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Reading Matters

Doug Wilhelm is a full-time writer and an independent publisher in Weybridge, Vemont. His newest book is the novel STREET OF STORYTELLERS (Rootstock, 2019). His 15 previous novels for young adults include THE REVEALERS (Farrar, Straus & Giroux, 2003), which has been the focus of reading-and-discussion projects in well over 1,000 middle schools.

"I was able to connect even more to the characters" — responses from the first school to work with STREET OF STORYTELLERS

My novel Street of Storytellers has won a third national book award, second top honor for all fiction from the IndieReader Discovery Awards — but it was just as exciting for me this month to help complete the first school study-unit project with the novel. This post shares some responses to the novel by seventh graders and their ELA teachers at Castleton Village School in Castleton, Vermont.

I received and responded to thoughtful letters from the students, and we had a lively Google Meet conversation. I finished with hugely renewed respect for how teachers have somehow helped rich learning happen this spring — and I was uplifted by the connections the seventh graders made with the novel’s American, Pakistani and Afghan characters.

Here are a few quotes from the students’ letters, shared with permission, plus brief reflections on the study unit by teachers Annie Crumb and Karon Chanski:

From the students:
I really loved this book. It was amazing and one of my favorites. I loved how each character changed.

I thought the setting was really cool. I liked how different it was to the United States. I like how every place you go, the culture is different. I find it really interesting.

It was interesting to see how Luke's love of music helped him connect with the local people of Peshawar. Hearing that music was being played nearby was the reason he decided to finally leave his hotel. Have you ever had an experience in your life where you enjoyed one thing and other people enjoyed that same thing, and it helped you connect with them?

Dani is such a believable character and so strong. Even after the head mistress was killed at Dani’s school, Dani did not give up her dream of becoming a teacher.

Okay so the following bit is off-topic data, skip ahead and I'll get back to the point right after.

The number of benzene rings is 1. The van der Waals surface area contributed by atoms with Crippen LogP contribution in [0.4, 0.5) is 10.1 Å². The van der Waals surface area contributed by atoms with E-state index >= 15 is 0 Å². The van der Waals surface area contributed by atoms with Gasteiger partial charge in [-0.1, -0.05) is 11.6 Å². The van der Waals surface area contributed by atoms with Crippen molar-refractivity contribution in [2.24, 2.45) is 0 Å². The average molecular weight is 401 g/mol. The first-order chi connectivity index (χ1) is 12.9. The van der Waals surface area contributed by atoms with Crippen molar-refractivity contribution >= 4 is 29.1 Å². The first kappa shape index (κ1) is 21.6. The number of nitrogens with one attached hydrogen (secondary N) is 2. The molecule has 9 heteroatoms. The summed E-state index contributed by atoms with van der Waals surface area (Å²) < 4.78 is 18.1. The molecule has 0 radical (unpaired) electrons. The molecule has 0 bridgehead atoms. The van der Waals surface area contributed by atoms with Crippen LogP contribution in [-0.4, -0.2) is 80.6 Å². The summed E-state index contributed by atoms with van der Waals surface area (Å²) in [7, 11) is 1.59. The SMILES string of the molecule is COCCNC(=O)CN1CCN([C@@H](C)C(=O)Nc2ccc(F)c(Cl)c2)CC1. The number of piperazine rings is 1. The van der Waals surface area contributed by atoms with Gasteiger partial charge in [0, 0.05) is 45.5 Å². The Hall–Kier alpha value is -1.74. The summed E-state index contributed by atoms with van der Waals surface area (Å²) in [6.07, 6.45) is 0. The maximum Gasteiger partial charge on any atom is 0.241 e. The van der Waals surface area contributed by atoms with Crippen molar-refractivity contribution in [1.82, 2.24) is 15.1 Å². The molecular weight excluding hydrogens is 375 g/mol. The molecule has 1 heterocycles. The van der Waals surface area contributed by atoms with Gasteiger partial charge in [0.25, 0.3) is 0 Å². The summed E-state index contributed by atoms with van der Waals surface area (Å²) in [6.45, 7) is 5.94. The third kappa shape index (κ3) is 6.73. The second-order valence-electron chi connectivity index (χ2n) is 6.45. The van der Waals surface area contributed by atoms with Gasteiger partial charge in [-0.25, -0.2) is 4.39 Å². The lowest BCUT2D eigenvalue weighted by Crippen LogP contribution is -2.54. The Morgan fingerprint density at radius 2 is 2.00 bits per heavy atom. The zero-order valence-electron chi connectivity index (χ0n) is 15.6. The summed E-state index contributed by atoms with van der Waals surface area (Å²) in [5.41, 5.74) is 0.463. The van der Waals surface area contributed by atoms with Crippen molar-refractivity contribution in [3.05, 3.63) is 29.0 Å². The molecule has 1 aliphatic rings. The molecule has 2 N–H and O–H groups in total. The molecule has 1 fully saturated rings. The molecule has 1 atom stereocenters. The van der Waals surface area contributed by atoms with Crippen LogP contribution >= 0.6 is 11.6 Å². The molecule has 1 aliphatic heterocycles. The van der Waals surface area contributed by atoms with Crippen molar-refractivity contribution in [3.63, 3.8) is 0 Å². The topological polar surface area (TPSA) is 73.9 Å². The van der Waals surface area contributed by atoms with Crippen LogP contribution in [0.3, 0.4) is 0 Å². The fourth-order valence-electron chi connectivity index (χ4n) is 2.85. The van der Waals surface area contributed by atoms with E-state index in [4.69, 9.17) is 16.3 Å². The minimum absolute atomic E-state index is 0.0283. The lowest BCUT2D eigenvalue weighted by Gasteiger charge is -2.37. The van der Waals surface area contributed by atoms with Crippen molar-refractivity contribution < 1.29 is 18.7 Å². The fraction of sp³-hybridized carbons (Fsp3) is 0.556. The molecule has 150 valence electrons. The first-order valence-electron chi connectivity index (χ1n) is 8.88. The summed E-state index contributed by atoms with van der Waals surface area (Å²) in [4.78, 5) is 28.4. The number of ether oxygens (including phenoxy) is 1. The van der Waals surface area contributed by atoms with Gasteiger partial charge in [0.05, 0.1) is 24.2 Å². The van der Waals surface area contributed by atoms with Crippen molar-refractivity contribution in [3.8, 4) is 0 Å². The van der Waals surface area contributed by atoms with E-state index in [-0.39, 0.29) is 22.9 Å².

Was Yusuf meant to be this important in the story? If he had not been a part of Luke’s journey, do you think Luke would have changed his stubborn habits? I have experienced this level of influence in my life, so I was able to connect even more to the characters in this section.

Why did you make it so Luke understands things from other perspectives? I feel like Luke learned to see things from other people's perspective, and by learning that he knows how other people feel even if he feels something different.

From the teachers:
I read Street of Storytellers with a class of seventh grade students. About two thirds of this group are reluctant readers, but my students were drawn into the novel immediately. I found the students really connected to both Luke and Danisha, empathizing with the circumstances that each character is forced to contend with.
      I paired the reading with short cultural investigations into the greater Middle East region, focusing on food, music, and iconic locations within the region that would entice visitors. I used the novel as part of a larger themed unit on perspective. My students analyzed and understood the perspectives of the two professors, Luke, Danisha, and even the troubled Rasheed. They also found many details in descriptions of the setting which helped them understand a time and place very different from their own.
      Street of Storytellers was a new addition to my curriculum this year, but it has earned its place as an anchor text. My students loved it, and I loved the opportunity to widen my students' world view.
Annie Crumb

Middle school students need to make connections in order to learn. Several times, my students asked me if this was a true story because the characters felt like real people. That is the true talent Mr. Wilhelm has. He is able to create such believable characters that the students feel they know them, and then they WANT to know more about the background. Doug Wilhelm makes the connections our kids need to learn.
Karon Chanski

Very sincere thanks to Karon, Annie and the whole Castleton seventh grade!

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